(Down to Earth: Wildlife & Biodiversity)
Jan 10: Red Sanders falls back in IUCN’s ‘endangered’ category – https://www.downtoearth.org.in/news/wildlife-biodiversity/red-sanders-falls-back-in-iucn-s-endangered-category-81053
- GS-3: Biodiversity and Conservation
Red Sanders falls back in IUCN’s ‘endangered’ category
In News: Red Sanders (Red Sandalwood) has fallen back into the ‘endangered’ category in the International Union for Conservation of Nature’s (IUCN) Red List.
- Also scheduled in appendix II of CITES and Wildlife Protection Act
- The species, Pterocarpus santalinus, is an Indian endemic tree species, with a restricted geographical range in the Eastern Ghats.
- Found in Tropical Dry Deciduous forest in Andhra Pradesh; usually grow in the rocky, degraded and fallow lands with Red Soil and hot and dry climate.
- It was classified as ‘near threatened’ in 2018 and has now joined the ‘endangered’ list once again in 2021.
- Known for their rich hue and therapeutic properties, are high in demand across Asia, particularly in China and Japan, for use in cosmetics and medicinal products as well as for making furniture, woodcraft and musical instruments.
- Costs anything between Rs 50 lakh to Rs 1 crore in the international market.
“Over the last three generations, the species has experienced a population decline of 50-80 per cent. It is assessed as Endangered” – Latest IUCN Assessment
How did it fall in the endangered category?
- The species is dwindling in its natural habitat due to over-exploitation.
- The over-harvest of the species has left the population structure skewed, with trees of harvestable size and maturity being scarce and making up less than 5 per cent of the trees remaining in the wild.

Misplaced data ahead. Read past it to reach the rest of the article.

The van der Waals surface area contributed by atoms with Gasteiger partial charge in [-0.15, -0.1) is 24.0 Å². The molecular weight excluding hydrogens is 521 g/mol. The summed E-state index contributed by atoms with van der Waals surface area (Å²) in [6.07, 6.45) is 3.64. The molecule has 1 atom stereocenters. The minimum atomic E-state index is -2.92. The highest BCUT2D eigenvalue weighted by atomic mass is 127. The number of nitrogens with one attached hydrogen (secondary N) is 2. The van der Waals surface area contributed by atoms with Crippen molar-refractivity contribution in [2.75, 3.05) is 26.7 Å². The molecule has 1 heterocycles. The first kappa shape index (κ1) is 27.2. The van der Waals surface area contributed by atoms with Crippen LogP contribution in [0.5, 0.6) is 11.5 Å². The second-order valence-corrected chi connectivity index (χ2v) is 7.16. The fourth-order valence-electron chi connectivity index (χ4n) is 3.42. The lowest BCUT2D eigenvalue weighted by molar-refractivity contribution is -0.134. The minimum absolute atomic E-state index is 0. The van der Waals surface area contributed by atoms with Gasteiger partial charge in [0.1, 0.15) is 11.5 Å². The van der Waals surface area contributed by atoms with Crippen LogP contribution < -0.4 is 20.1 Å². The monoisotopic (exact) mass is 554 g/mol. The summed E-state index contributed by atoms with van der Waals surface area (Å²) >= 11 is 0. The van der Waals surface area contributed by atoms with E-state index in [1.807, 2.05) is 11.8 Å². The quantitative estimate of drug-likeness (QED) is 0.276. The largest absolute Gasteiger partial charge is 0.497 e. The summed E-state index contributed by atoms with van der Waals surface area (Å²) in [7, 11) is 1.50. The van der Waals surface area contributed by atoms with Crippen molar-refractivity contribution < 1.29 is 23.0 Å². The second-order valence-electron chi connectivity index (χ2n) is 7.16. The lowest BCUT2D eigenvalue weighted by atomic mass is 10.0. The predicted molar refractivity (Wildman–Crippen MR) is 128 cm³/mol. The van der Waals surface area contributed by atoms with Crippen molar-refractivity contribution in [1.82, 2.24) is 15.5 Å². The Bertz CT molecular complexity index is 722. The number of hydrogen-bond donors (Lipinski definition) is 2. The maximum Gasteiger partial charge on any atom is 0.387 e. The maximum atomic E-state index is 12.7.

- The harvest of the tree is also restricted at the state level, but despite this illegal trade continues. This is evidenced by the large volume of timber and Red Sanders products seized by authorities at all stages of the illegal supply. All this despite the physical deterrents and patrols in place in Andhra Pradesh, as well as international, national and state-level laws preventing the cutting and transport of species.
- The slow growth of the species and continued harvesting leaves no time for the species to recover naturally. Cattle grazing and invasive species also threaten the species.
About IUCN Red List of Threatened Species
- It was established in 1964, by the IUCN and has evolved to become the world’s most comprehensive information source on the global extinction risk status of animal, fungus and plant species.
- The IUCN Red List is a critical indicator of the health of the world’s biodiversity.
- It uses a set of quantitative criteria to evaluate the extinction risk of thousands of species.
- It provides information about range, population size, habitat and ecology, use and/or trade, threats, and conservation actions that will help inform necessary conservation decisions.
- It is used by government agencies, wildlife departments, conservation-related NGOs, natural resource planners, educational organisations, students, and the business community.
- The Index is available for five groups: birds, mammals, amphibians, corals and cycads.
- Convention on International Trade in Endangered Species (CITES) is part of a multilateral treaty that includes plant, animals and birds under varying categories of threat of extinction and which will be jointly protected by members of the International Union for Conservation of Nature (IUCN).
- India is a signatory to CITES.